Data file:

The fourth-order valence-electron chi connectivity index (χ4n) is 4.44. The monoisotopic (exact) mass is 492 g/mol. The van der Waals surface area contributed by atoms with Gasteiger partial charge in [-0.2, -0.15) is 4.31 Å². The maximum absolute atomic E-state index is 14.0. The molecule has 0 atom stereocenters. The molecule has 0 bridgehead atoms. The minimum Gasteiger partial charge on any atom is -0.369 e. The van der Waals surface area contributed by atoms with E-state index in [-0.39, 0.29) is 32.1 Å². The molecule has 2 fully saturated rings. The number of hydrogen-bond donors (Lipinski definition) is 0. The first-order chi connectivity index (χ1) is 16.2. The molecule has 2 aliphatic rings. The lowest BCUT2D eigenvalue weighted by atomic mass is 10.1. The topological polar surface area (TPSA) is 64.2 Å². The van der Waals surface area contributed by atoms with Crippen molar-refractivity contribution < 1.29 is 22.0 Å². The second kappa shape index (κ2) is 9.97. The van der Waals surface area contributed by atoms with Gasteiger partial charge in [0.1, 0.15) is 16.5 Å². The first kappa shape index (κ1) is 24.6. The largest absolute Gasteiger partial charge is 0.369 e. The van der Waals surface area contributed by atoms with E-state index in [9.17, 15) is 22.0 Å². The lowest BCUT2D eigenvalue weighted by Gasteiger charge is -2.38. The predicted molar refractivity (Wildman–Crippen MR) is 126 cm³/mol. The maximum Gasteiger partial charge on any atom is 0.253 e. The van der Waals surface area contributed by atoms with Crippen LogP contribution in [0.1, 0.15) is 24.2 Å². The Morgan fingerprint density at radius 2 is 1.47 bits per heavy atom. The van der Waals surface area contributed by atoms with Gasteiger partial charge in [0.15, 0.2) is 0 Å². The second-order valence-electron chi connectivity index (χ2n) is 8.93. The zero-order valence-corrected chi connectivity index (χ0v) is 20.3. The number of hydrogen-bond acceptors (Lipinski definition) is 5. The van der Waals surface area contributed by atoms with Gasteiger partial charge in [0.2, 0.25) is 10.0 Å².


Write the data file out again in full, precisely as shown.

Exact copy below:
The fourth-order valence-electron chi connectivity index (χ4n) is 4.44. The monoisotopic (exact) mass is 492 g/mol. The van der Waals surface area contributed by atoms with Gasteiger partial charge in [-0.2, -0.15) is 4.31 Å². The maximum absolute atomic E-state index is 14.0. The molecule has 0 atom stereocenters. The molecule has 0 bridgehead atoms. The minimum Gasteiger partial charge on any atom is -0.369 e. The van der Waals surface area contributed by atoms with E-state index in [-0.39, 0.29) is 32.1 Å². The molecule has 2 fully saturated rings. The number of hydrogen-bond donors (Lipinski definition) is 0. The first-order chi connectivity index (χ1) is 16.2. The molecule has 2 aliphatic rings. The lowest BCUT2D eigenvalue weighted by atomic mass is 10.1. The topological polar surface area (TPSA) is 64.2 Å². The van der Waals surface area contributed by atoms with Crippen molar-refractivity contribution < 1.29 is 22.0 Å². The second kappa shape index (κ2) is 9.97. The van der Waals surface area contributed by atoms with Gasteiger partial charge in [0.1, 0.15) is 16.5 Å². The first kappa shape index (κ1) is 24.6. The largest absolute Gasteiger partial charge is 0.369 e. The van der Waals surface area contributed by atoms with E-state index in [9.17, 15) is 22.0 Å². The lowest BCUT2D eigenvalue weighted by Gasteiger charge is -2.38. The predicted molar refractivity (Wildman–Crippen MR) is 126 cm³/mol. The maximum Gasteiger partial charge on any atom is 0.253 e. The van der Waals surface area contributed by atoms with Crippen LogP contribution in [0.1, 0.15) is 24.2 Å². The Morgan fingerprint density at radius 2 is 1.47 bits per heavy atom. The van der Waals surface area contributed by atoms with Gasteiger partial charge in [0.15, 0.2) is 0 Å². The second-order valence-electron chi connectivity index (χ2n) is 8.93. The zero-order valence-corrected chi connectivity index (χ0v) is 20.3. The number of hydrogen-bond acceptors (Lipinski definition) is 5. The van der Waals surface area contributed by atoms with Gasteiger partial charge in [0.2, 0.25) is 10.0 Å².